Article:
New label, New beginnings

Gall had several other releases in France in 1968, none of which aroused any great interest. At the end of 1968, on reaching the age of 21, Gall separated from Denis Bourgeois and stretched her wings upon the expiration of her contract with Philips.

She moved to a new record label, "La Compagnie", born from the association of artists Hugues Aufray, Nicole Croisille and Michel Colombier. At "La Compagnie", Gall made a number of recordings, but she never succeeded in finding a coherent style with Norbert Saada as Artistic Director. She went her own way in 1969 with two adaptations: one Italian and the other British: L'Orage / La Pioggia) ("The Storm") which she sang with Gigliola Cinquetti at the 1969 San Remo Music Festival, and Les Années folles ("Gentlemen Please"), created by Barbara Ruskin. Her songs Gens bien élevés, La Manille et la révolution, Zozoï and Éléphants were largely ignored. Moreover, "La Compagnie" went bankrupt.

The early seventies continued to be a barren period for Gall. Although she was the first artist to be recorded in France for Atlantic Records in 1971, her singles C'est cela l'amour (1971) and Chasse neige (1971), faltered in the charts. In 1972, Gall once more recorded songs by Gainsbourg, Frankenstein and Les Petits ballons, but these also failed. The results of her collaboration with Jean-Michel Rivat as artistic director, 5 minutes d'amour (1972) and Par plaisir or Plus haut que moi (1973) also disappointed.

From the 1970s onwards, Gall started regularly visiting Senegal, which she loved. She bought her "hideaway" there on the island of N'Gor, close to Dakar in 1990.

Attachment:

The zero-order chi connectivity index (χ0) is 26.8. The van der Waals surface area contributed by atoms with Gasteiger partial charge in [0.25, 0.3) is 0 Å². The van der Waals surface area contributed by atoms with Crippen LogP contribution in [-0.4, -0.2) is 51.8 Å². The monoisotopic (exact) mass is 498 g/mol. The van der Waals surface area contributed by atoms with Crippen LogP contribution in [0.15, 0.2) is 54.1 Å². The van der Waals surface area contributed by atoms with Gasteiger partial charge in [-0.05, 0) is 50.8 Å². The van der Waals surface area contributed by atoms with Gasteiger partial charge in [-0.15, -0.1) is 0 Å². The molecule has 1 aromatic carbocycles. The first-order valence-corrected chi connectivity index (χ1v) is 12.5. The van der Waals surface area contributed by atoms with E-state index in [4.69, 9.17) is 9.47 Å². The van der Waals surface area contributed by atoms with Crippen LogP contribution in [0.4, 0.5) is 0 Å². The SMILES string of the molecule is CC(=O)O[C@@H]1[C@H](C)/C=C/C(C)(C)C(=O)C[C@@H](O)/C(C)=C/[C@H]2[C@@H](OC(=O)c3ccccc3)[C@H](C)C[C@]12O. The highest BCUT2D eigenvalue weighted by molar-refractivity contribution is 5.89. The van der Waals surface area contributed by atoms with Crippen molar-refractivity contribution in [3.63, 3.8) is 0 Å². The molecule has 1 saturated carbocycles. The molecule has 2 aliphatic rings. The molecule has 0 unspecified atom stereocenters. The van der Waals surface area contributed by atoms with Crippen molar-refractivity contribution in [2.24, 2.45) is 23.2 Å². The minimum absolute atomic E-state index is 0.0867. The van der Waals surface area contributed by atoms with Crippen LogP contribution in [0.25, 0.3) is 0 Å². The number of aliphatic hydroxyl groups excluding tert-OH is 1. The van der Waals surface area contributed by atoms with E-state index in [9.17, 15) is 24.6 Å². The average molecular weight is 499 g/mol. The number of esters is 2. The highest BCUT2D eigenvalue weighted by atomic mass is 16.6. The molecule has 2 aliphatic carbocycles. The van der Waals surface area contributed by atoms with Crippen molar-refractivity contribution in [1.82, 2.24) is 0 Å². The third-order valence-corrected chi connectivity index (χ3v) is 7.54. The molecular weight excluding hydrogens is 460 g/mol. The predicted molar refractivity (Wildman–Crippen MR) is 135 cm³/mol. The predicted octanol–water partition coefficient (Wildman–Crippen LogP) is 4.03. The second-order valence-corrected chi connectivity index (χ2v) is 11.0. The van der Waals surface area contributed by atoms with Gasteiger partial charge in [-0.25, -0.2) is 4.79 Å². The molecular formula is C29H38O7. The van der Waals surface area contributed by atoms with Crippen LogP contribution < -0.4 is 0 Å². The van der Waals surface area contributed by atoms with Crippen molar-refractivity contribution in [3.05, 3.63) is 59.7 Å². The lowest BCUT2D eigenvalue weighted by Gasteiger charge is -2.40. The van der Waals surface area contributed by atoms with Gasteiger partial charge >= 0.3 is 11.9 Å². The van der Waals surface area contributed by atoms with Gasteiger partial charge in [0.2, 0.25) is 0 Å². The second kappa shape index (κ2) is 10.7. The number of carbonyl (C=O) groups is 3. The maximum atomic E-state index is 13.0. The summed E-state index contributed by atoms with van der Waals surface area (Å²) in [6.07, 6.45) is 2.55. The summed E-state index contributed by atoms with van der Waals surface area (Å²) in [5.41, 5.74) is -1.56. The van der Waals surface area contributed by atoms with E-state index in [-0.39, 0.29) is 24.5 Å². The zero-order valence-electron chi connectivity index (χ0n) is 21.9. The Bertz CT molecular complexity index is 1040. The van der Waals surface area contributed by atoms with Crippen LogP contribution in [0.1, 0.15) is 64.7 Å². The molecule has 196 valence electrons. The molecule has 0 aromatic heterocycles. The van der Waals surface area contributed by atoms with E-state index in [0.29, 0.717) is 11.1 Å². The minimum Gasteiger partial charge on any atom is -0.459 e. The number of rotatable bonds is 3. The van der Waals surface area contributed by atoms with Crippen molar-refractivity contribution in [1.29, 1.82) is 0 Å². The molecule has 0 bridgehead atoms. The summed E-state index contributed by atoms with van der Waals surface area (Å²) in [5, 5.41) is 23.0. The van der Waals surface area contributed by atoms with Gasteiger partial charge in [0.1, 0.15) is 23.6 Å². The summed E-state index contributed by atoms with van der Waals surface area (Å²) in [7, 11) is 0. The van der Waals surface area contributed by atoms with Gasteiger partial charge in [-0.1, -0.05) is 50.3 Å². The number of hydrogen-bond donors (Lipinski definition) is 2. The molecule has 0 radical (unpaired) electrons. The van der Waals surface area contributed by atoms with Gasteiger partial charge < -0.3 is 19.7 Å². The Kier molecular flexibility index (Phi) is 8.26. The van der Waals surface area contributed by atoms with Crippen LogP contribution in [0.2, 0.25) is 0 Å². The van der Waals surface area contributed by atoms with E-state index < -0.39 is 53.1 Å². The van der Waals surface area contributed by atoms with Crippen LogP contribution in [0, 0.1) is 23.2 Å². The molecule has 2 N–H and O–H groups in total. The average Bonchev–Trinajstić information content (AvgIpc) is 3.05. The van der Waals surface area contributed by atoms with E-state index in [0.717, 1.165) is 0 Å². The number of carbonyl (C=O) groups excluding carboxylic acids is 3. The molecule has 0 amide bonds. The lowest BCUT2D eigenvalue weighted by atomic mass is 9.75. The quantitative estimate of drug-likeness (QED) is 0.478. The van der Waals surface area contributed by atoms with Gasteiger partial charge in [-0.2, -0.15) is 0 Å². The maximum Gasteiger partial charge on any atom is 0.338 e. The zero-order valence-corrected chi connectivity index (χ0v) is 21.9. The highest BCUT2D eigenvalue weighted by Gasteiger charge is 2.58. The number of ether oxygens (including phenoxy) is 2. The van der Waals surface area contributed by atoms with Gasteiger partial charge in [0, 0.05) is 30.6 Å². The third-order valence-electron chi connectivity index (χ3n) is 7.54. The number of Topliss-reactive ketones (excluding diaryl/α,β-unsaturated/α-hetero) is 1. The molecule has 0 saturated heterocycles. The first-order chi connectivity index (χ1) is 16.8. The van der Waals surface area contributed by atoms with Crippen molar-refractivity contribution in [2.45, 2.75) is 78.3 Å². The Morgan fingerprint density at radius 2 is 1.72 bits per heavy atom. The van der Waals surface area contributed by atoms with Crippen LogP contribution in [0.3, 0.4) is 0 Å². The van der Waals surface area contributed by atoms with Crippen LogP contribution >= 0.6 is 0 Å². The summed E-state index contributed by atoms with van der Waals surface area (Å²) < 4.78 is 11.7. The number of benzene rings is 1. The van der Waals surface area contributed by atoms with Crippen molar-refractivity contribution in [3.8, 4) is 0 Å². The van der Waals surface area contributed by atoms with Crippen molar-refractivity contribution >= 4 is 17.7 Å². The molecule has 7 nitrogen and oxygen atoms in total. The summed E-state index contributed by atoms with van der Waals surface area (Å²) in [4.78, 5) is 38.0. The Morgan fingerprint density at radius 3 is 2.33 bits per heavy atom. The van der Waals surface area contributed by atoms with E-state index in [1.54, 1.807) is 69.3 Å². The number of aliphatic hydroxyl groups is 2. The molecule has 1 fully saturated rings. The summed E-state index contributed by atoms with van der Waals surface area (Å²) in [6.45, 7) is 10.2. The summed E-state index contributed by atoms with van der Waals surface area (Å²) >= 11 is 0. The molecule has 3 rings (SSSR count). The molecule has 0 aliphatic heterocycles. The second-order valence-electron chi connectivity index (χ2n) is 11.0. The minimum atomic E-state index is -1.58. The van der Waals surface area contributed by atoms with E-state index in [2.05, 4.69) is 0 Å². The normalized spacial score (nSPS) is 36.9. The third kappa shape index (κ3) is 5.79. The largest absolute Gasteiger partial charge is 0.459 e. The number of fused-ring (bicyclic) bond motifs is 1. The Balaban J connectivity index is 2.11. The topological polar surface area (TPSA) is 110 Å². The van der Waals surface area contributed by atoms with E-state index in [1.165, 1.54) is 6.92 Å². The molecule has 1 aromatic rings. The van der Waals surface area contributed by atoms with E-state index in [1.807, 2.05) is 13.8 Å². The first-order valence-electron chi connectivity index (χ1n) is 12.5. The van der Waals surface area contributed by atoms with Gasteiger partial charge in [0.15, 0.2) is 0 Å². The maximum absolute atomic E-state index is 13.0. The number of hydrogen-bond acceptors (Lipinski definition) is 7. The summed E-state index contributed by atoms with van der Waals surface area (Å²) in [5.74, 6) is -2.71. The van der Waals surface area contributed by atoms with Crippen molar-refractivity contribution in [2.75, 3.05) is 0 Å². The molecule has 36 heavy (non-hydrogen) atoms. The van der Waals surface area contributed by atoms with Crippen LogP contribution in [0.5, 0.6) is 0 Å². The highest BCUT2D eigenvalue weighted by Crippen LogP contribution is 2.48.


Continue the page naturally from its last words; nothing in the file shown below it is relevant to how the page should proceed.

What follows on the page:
Michel Berger

France Gall was seduced by Michel Berger’s music when she heard his song Attends-moi ("Wait for Me") one day in 1973. During a later radio broadcast, she asked him for his opinion on songs which her then producer wanted her to record. Although he was disconcerted by the quality of the songs, there would be no question of collaboration.

Only 6 months later, in 1974, after she sang vocals on the song Mon fils rira du rock'n'roll on Berger's new album, Gall's publisher asked him, at her behest, to write for her. Gall had already made her mind up that "It will be him or else it will be nobody" (documentary France 3 France Gall by France Gall). Thus, in 1974, La Déclaration d'amour was to be the first in a long line of hits which marked a turning point in Gall’s career.

Meanwhile, the two artists, whose affinities became more than musical, married on June 22, 1976. France Gall shared years of work and family life with Michel Berger. The couple had two children.

Musicals

In 1978, pushed by Berger, she once again trod the boards of the Théâtre des Champs-Élysées where she had auditioned 15 years earlier, starring in a show entitled "Made in France". The most novel aspect of this show was that, except for the Brazilian drag act Les Étoiles, the members of the orchestra, choir and the dance troupe were exclusively female.[4] In this show, France sang Maria vai com as outras the original, Brazilian (Portuguese) version of Plus haut que moi.

In 1979, Gall took part in a new show which remains memorable for many. Composed by Michel Berger and written by the Québécois author Luc Plamondon, the rock opera Starmania enjoyed a success not usual for musicals in France. The show played for one month at Palais des congrès de Paris.

In 1982, Gall rehearsed in the Palais des Sports of Paris to present Tout pour la musique, an innovative spectacle marked by its use of electronic music. The songs Résiste and Il jouait du piano debout ("He played the piano standing") quickly became French pop standards.